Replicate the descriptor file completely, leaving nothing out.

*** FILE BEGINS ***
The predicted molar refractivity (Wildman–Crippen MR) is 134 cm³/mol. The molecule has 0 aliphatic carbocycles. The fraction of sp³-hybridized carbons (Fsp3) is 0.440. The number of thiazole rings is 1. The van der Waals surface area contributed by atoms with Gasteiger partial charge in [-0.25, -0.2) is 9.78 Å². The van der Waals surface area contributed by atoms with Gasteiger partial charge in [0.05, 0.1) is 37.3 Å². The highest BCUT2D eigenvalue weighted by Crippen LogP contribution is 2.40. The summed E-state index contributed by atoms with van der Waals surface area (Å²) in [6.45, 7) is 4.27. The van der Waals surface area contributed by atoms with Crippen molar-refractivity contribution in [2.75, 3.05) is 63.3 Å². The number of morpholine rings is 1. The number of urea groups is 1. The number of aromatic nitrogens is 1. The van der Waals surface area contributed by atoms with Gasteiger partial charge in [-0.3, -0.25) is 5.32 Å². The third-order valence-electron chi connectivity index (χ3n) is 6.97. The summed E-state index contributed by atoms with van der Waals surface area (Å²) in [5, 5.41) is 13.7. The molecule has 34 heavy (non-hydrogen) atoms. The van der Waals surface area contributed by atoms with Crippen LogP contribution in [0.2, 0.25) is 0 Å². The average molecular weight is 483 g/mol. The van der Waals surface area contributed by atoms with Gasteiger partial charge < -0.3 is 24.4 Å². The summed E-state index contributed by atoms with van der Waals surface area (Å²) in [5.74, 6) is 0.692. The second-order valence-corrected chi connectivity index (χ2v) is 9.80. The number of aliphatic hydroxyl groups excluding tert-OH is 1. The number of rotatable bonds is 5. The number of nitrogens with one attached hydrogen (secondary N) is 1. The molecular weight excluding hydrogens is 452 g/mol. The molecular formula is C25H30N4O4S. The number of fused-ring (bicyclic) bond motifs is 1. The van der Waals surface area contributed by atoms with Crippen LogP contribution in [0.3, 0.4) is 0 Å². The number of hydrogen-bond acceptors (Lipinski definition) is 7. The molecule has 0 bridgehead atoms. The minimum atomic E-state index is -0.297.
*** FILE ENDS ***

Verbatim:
The predicted molar refractivity (Wildman–Crippen MR) is 134 cm³/mol. The molecule has 0 aliphatic carbocycles. The fraction of sp³-hybridized carbons (Fsp3) is 0.440. The number of thiazole rings is 1. The van der Waals surface area contributed by atoms with Gasteiger partial charge in [-0.25, -0.2) is 9.78 Å². The van der Waals surface area contributed by atoms with Gasteiger partial charge in [0.05, 0.1) is 37.3 Å². The highest BCUT2D eigenvalue weighted by Crippen LogP contribution is 2.40. The summed E-state index contributed by atoms with van der Waals surface area (Å²) in [6.45, 7) is 4.27. The van der Waals surface area contributed by atoms with Crippen molar-refractivity contribution in [2.75, 3.05) is 63.3 Å². The number of morpholine rings is 1. The number of urea groups is 1. The number of aromatic nitrogens is 1. The van der Waals surface area contributed by atoms with Gasteiger partial charge in [-0.3, -0.25) is 5.32 Å². The third-order valence-electron chi connectivity index (χ3n) is 6.97. The summed E-state index contributed by atoms with van der Waals surface area (Å²) in [5, 5.41) is 13.7. The molecule has 34 heavy (non-hydrogen) atoms. The van der Waals surface area contributed by atoms with Crippen LogP contribution in [0.2, 0.25) is 0 Å². The average molecular weight is 483 g/mol. The van der Waals surface area contributed by atoms with Gasteiger partial charge < -0.3 is 24.4 Å². The summed E-state index contributed by atoms with van der Waals surface area (Å²) in [5.74, 6) is 0.692. The second-order valence-corrected chi connectivity index (χ2v) is 9.80. The number of aliphatic hydroxyl groups excluding tert-OH is 1. The number of rotatable bonds is 5. The number of nitrogens with one attached hydrogen (secondary N) is 1. The molecular weight excluding hydrogens is 452 g/mol. The molecular formula is C25H30N4O4S. The number of fused-ring (bicyclic) bond motifs is 1. The van der Waals surface area contributed by atoms with Crippen LogP contribution in [0.3, 0.4) is 0 Å². The number of hydrogen-bond acceptors (Lipinski definition) is 7. The molecule has 0 bridgehead atoms. The minimum atomic E-state index is -0.297.